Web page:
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Johan Zoffany | Neoclassical Portrait painter



Known primarily as a painter of portraits, conversation pieces and theatrical subjects, Johan Zoffany (1733-1810) was born Johannes Josephus Zauffaly, in Frankfurt-am-Main, Germany. The son of an architect and court cabinet maker, he was brought up at the court of Alexander Ferdinand, Prince von Thurn und Taxis, and enjoyed court patronage throughout his career. When the Prince took up residence at Regensburg, Johan was apprenticed to a local painter, Martin Speer (c.1702-65).









Upon completion of his apprenticeship, he made the first of two trips to Rome in 1750, studying with the portrait painter Masucci. On a second trip a short time later, he made the acquaintance of Piranesi.
Zoffany arrived in England around 1760 but, hindered in part by his poor English, initially was obliged to take work for the clockmaker Stephen Rimbault, painting scenes for clock-faces. He then worked in the studio of Benjamin Wilson (1721-88), a minor portraitist, as a drapery painter. His career in England was established when the actor-manager David Garrick became his first major English patron. 
Zoffany painted four conversation pieces of the Garrick household in 1762, as well as numerous theatrical pictures which brought him to the attention of the public and, more importantly, Queen Charlotte, who became his patron.
Zoffany exhibited at the Society of Artists from 1762-1769. He was nominated by George III for membership in the Royal Academy in 1769, exhibiting there from 1770-1800. 
Between 1772-1778 he worked primarily in Florence, where he painted The Interior of the Tribuna at Florence (Royal Collection). He returned to London in 1779 but, after a falling out with the King and Queen over his Tribuna, went to India in 1783, remaining until 1789. By 1809, according to the diarist Farington in his entry for 14 March of that year, 'Zoffany's faculties were gone. He is become childish' (Kathryn Cave (ed.), The Diary of Joseph Farington, IX, New Haven and London 1982, p.3421). He died at his home at Strand-on-the-Green and is buried in Kew Churchyard near London. | © Tate Gallery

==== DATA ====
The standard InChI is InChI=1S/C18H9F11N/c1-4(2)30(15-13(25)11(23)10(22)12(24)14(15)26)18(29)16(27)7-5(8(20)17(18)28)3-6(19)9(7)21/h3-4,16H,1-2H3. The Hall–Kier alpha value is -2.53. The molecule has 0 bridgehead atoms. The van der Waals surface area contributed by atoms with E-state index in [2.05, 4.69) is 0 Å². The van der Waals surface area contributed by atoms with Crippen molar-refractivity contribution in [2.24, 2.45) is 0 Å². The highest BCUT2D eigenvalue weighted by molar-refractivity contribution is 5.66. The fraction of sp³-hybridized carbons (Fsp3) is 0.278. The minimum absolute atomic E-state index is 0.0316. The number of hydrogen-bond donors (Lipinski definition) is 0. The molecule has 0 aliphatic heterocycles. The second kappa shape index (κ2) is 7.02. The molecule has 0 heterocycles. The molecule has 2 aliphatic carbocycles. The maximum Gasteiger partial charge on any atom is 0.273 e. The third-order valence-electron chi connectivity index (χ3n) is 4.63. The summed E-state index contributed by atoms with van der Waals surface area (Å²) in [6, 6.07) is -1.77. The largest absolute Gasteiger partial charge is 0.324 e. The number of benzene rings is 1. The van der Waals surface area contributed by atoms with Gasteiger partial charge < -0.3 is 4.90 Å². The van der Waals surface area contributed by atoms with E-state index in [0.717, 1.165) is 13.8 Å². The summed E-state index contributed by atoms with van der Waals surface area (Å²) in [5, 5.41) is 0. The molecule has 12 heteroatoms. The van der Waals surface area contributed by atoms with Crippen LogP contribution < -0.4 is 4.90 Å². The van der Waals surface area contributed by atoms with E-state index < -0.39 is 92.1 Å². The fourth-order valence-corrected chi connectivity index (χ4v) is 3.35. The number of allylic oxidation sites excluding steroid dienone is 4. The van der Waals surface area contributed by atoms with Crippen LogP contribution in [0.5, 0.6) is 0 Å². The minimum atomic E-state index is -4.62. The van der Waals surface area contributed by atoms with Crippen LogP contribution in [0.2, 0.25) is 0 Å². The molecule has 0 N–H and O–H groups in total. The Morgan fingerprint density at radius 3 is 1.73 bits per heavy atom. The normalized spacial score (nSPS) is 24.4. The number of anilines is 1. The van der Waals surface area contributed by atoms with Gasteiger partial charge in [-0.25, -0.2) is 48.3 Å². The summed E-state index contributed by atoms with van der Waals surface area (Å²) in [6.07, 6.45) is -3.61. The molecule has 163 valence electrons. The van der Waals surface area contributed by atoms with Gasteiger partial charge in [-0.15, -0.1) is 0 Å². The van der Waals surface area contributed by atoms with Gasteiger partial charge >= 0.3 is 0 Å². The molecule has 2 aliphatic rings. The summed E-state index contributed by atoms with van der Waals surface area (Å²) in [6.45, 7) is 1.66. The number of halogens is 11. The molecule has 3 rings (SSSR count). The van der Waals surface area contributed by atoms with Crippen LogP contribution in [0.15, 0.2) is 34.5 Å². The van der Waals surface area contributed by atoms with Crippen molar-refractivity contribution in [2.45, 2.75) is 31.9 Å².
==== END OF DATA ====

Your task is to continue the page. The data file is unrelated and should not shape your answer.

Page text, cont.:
A bottega da Martin Speer a Ratisbona, dal 1747 al 1750, in quest'ultima data compì il suo primo viaggio a Roma dove studiò con Agostino Masucci. In Germania nel 1758, due anni dopo lavorò con Januarius Zick alla decorazione del Palazzo Reale di Treviri. Trasferitosi in Inghilterra, lavorò prima come decoratore di quadranti d'orologio e come pittore di tendaggi drappeggiati negli sfondi dei ritratti di Benjamin Wilson.
Nella capitale inglese si accostò alla pittura di soggetto teatrale, anche grazie alla conoscenza dell'attore David Garrick, che lo ospitò sino al 1762 e al genere delle conversation pieces, dipingendo anche ritratti e soggetti di fantasia.
Per la famiglia reale inglese eseguì: Il principe di Galles e il principe Federico in veste di Cupido, 1765 e La regina Carlotta e i suoi due figli, 1766. Verso il 1769 re Giorgio III lo nominò membro della Royale Academy.
Nel 1773 fu a Firenze dove, su commissione della regina Carlotta, moglie di Giorgio III, esegui, entro il 1776, la tela raffigurante la Tribuna degli Uffizi.
Nel 1776 fu a Vienna dove l'imperatrice Maria Teresa lo nominò barone del Sacro Romano Impero. Dalla primavera del 1778 fece soggiorno a Parma, invitato alla corte di Asburgo-Lorena probabilmente dalla granduchessa di Toscana, Maria Luisa.
Qui dipinse opere come il ritratto di Don Ferdinando di Borbone, il quadretto La scartocciata, conservati presso la Galleria nazionale di Parma, e un ritratto dei figli della coppia ducale, oggi al Kunsthistorisches Museum di Vienna.
A Londra nel 1779, nel 1782 eseguì l'olio su tela con Charles Townley nella sua biblioteca in Park Street a Londra, ora conservata al Townley Hall Museum and Art Gallery di Burnley, in cui la raccolta di sculture antiche invade letteralmente la biblioteca del collezionista inglese. Nel 1783 partì per le Indie Orientali, lavorando maggiormente come ritrattista e rientrando a Londra nel 1789. | © Wikipedia


Johan Zoffany - The Portraits of the Academicians of the Royal Academy, 1771-72, The Royal Collection © 2011, Her Majesty Queen Elizabeth II